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Growing global concern over targeted killings in Philippines

MANILA (UCAN): International human right groups have expressed growing concern over reports of assassinations in the Philippines, especially of activists, in recent months.
Several members of the United States (US) Congress have already spoken out against what they described as “serious human rights abuses” in the country.
 
Representative Ann Wagner, head of the Congressional Caucus on Association of Southeast Asian Nations (ASEAN), has noted the attacks on tribal schools and tribal leaders especially in Mindanao.

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The children of the streets

Why and how do people, who do not know about human hardship and suffering, are indifferent to helping the poor and brand 12-year-old children as criminals when they are just children, get elected to high offices? The reason is likely to be that they never suffered deprivation, hunger, and abandonment. They led privileged lives of entitlement and are mostly the children of rich political dynasties that seem to reign forever.  
 








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The courage to survive

He is only 13 years old and we can call him Jaybe. He has no formal education, cannot read or write and is one of hundreds of thousands of lost children of the Philippine slums. His father left the family for another woman and abandoned him with his two brothers and a three-year-old sister, Jinna. 
 








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Dam casts shadow of uncertainty in the Philippine mountains

A waxing moon floated in the night sky, giving light to a small group of people huddled outside a hut in a hamlet somewhere in the hinterlands of Luzon Island in the Philippines.
There was excited talk between sips of coffee. A baby was about to be born and the comadrona, or midwife, had just arrived.
 
The sleepy hamlet of Pangotlaon is one of several small settlements that make up the village of Magsaysay in the town of Nakar in Quezon province.
 








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For what do they live and die?

Many people believe in some kind of “god,” which they worship in their own way, which they make the priority of their actions, pursuing their “god.” It can be money, power, wealth, property, prestige, drugs, alcohol, pleasure, possession, domination, violence, abuse, control. These are their “gods.”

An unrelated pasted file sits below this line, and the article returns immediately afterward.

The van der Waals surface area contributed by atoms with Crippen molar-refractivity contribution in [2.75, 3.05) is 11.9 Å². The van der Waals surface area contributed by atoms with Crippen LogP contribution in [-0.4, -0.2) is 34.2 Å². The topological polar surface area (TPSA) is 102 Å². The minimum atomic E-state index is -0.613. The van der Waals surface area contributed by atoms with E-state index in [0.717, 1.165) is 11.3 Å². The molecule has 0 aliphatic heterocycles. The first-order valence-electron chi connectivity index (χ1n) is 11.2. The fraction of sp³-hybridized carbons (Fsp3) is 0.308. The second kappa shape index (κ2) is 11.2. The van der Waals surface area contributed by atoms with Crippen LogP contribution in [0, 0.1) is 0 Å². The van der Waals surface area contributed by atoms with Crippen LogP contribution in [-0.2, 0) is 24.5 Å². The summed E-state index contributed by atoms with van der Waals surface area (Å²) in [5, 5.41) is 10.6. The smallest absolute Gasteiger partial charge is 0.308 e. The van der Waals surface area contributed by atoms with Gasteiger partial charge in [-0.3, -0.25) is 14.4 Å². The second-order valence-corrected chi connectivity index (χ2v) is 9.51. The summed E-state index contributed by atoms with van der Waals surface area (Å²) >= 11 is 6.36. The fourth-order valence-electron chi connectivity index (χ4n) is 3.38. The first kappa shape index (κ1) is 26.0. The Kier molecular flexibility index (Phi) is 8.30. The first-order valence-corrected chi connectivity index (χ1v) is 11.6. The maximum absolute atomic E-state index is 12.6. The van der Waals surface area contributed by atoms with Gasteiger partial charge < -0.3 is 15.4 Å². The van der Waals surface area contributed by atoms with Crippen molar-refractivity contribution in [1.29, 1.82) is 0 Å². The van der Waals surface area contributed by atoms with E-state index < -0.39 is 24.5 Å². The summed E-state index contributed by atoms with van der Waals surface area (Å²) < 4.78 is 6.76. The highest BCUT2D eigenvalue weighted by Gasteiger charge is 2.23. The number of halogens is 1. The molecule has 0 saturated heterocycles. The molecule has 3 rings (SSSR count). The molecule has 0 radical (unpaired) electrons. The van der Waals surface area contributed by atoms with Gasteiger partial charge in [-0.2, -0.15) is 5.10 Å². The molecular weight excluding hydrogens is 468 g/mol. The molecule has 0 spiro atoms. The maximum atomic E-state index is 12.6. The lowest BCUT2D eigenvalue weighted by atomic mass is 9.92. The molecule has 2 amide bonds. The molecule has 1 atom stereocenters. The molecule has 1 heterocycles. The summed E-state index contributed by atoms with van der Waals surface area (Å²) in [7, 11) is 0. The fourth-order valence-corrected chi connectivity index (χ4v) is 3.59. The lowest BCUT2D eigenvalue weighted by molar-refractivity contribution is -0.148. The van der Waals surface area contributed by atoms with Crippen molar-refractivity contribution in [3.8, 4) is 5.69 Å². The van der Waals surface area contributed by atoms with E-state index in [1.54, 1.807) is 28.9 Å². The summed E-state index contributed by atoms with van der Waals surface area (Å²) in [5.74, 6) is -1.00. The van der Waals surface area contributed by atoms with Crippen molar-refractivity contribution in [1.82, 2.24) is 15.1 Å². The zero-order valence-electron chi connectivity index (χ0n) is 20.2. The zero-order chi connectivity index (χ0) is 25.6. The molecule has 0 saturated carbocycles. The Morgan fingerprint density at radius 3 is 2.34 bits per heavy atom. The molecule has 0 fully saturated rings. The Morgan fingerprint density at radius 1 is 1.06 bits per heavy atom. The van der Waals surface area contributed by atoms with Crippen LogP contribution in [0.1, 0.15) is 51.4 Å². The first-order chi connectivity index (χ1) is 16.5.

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Selling children to the sex trade

Human trafficking is the most widespread crime against persons and is the third biggest earning business in the world after drug trafficking and arms smuggling. The earnings are estimated to be US$32 billion ($251 billion) a year, according to a United Nations (UN) report.
 








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Courage born out of injustice and grief

Edita T. Burgos


Even in the most excruciating and treacherous situations, people do selflessly give of themselves. Isn’t this the most concrete proof that God is within us?
 
We will never be short of living heroes from whom we can draw inspiration especially from this kind of vocation to which we have dedicated our lives, fighting for a world without enforced disappearances.
 








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Prayers as Umbrella Movement participants await court verdict

HONG KONG (SE): The Justice and Peace Commission, together with a few Protestant church groups, prayed the Way of the Cross as around 400 people processed from Causeway Bay to the Central Government Offices in Tamar Park on March 30, interceding for nine participants of the Umbrella Movement of 2014, as well as Hong Kong.
 

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ASEAN leaders stumble over humanitarian crises

Luke Hunt
 
Five great refugee floods have blighted Southeast Asia over the last half-century—sparked by conflicts in Vietnam, Cambodia, the Philippines, East Timor (also known as Timor Leste) and Myanmar—in tragedies with far-reaching consequences that should have been averted.
 








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Displaced tribal people of Mindanao trek home

MANILA (UCAN): “We had a confirmation that the army has pulled its troops out of our village. Now, we can finally return,” said Sarry Campos, spokesperson of the Malahutayong Pakigbisog Alang Sa Sumusunod (Mapasu), an inter-municipal organisation of Lumad tribal people in Surigao del Sur, Mindanao.
 

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